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A&E >  Food

Arroz con pollo is the Cuban comfort dish that lifts rice to its full potential

It’s worth splurgin’ on saffron when you make arroz con pollo. (Stacy Zarin Goldberg / Washington Post)
It’s worth splurgin’ on saffron when you make arroz con pollo. (Stacy Zarin Goldberg / Washington Post)
By Tanya Sichynsky Washington Post

For years, I have harbored a seemingly unpopular opinion in shame. But one of the cornerstones of being online is the broadcasting of your deeply held (if faulty) beliefs with unshakable pride, so *straps on helmet, elbow pads, knee pads* here goes nothing.

Rice is just OK.

When it comes to cooking grains at home, I’m of two philosophies: The grain – which in many households is long-grain white rice – should either be 1) boiled together with a dish’s other ingredients to absorb their flavors or 2) cooked plainly in advance and ultimately fried.

The greatest example of the first approach is a Cuban classic and, scientifically, the ultimate comfort dish: Arroz con pollo. Truly great rice is rice that’s boiled with rendered chicken fat, stock, beer, tomato sauce and saffron.

Like any respectable Cuban dish, arroz con pollo starts with a combo of garlic, onion and bell pepper sauteed in a little fat. This holy trinity is called sofrito; much like a French mirepoix, it serves as the foundation on which you’ll build a flavorful meal. After a bit of browning and sauteing, there’s little work left for you as the rice cooks. It’s an appealing set-it-and-forget-it dinner option if there ever was one. And whether you’ve got kiddos or large adult sons, this dish will feed (and fill up) a crowd.

Good news for those of us who love to make meals ahead: Arroz con pollo is better the next day. Storing the dish in a large, oven-safe glass container in the fridge will make for easy reheating. If you live for crispy chicken skin, you can finish things off by re-searing the thighs skin sides down in a cast-iron skillet for a minute or two after you’ve warmed things through.

As far as specialty ingredients go, saffron – a spice that’s popular in Spanish and Middle Eastern cooking – imparts an unmistakable color and flavor. A little tomato sauce will color our rice slightly, but that coveted yellow hue can’t happen without those luxurious threads. Skip it, and you’ll have one of those “Something’s missing, but I can’t place what” moments. You don’t want that.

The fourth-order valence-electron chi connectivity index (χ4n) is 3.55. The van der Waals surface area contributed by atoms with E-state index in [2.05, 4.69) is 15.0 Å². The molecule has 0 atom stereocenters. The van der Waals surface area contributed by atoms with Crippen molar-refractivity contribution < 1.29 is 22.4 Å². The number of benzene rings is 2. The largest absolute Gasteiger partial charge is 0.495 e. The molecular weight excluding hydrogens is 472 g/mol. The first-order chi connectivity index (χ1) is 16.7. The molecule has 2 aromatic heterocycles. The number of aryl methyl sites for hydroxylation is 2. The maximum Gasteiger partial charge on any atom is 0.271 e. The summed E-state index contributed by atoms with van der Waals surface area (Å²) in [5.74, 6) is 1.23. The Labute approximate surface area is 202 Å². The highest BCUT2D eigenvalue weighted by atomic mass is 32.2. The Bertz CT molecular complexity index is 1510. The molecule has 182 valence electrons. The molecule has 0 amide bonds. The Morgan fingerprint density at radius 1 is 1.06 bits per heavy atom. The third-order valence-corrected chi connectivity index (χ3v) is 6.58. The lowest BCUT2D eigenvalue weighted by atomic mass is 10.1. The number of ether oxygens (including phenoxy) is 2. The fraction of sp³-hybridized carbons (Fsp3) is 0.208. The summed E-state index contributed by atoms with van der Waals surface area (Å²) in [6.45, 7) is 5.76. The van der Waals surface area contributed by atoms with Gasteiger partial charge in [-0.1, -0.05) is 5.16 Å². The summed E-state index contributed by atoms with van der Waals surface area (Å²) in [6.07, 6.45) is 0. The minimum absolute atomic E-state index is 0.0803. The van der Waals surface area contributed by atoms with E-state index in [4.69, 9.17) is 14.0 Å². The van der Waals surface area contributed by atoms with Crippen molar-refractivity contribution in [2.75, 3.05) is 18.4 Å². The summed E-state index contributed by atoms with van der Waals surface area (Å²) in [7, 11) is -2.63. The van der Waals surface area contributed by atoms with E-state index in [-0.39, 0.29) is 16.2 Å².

Affordable options are available; you can get a small vial of saffron threads at Trader Joe’s for $5.99. And a little goes a long way (for this recipe, you’ll want to use what I’m going to call a “baby pinch”), so once you have it on hand you can experiment with adding it to other rice dishes, vegetables and even sweet treats.

NOTE: Four thighs make four tidy portions, but you will have leftover rice which can be used as a side for another meal.

Cuban-Style Chicken and Rice (Arroz con Pollo)

Inspired by a recipe from “Memories of a Cuban Kitchen,” by Mary Urrutia Randelman and Joan Schwartz (Wiley, 1996).

1 lime, cut in half

4 bone-in, skin-on chicken thighs

1 teaspoon kosher salt, plus more as needed

Freshly ground black pepper

1 tablespoon extra-virgin olive oil

1 small yellow onion, finely chopped (about 3/4 cup)

1 green bell pepper, seeds and ribs removed, finely chopped (1 to 1 1/2 cups)

4 cloves garlic, minced

1/3 cup pimento-stuffed manzanilla olives, sliced

1/2 cup plain tomato sauce or canned crushed tomatoes

1/2 teaspoon ground cumin

1 bay leaf

12 ounces light (as in pale) beer

2 cups chicken broth

1 1⁄4 cups uncooked long-grain white rice, rinsed

A baby pinch of saffron threads

Squeeze the juice of both lime halves all over the chicken thighs, then season both sides of the thighs generously with salt and pepper. Let them sit for a couple minutes while you prep the rest of your ingredients.

Drizzle the oil into a Dutch oven or another large, heavy-bottomed, ovenproof saucepan and heat over medium heat. Brown the chicken, skin sides down, for 8 to 10 minutes until golden and crisped, and then again for 8 minutes on the meat sides. Transfer them to a plate.

You’ll see a little treat at the bottom of the pot. Gang, that’s rendered chicken fat – currency around these parts. Pour off all but 2 tablespoons into a heatproof container (for saving or discarding once the fat has cooled) and then dump the onion, bell pepper and garlic into the remaining rendered fat in the pot. Cook until the veggies have softened and the onion is slightly translucent, about 5 minutes. Add the olives, tomato sauce or crushed tomatoes, cumin and the bay leaf. Cook, stirring every now and then, for 3 minutes.

Pour the beer into the pot (and sip on another if you’ve got it). Add the broth, rice, saffron threads and the teaspoon of kosher salt, and stir. Increase the heat to medium-high; bring everything to a boil, then reduce the heat to low.

Barely tuck in those crisped chicken thighs skin sides up, partially cover the pot and cook low and slow until the rice has absorbed nearly all the liquid, 30 minutes.

Toss out the bay leaf and let everything rest for 5 minutes. Fluff the rice with a fork before serving.

Yield: 4 servings

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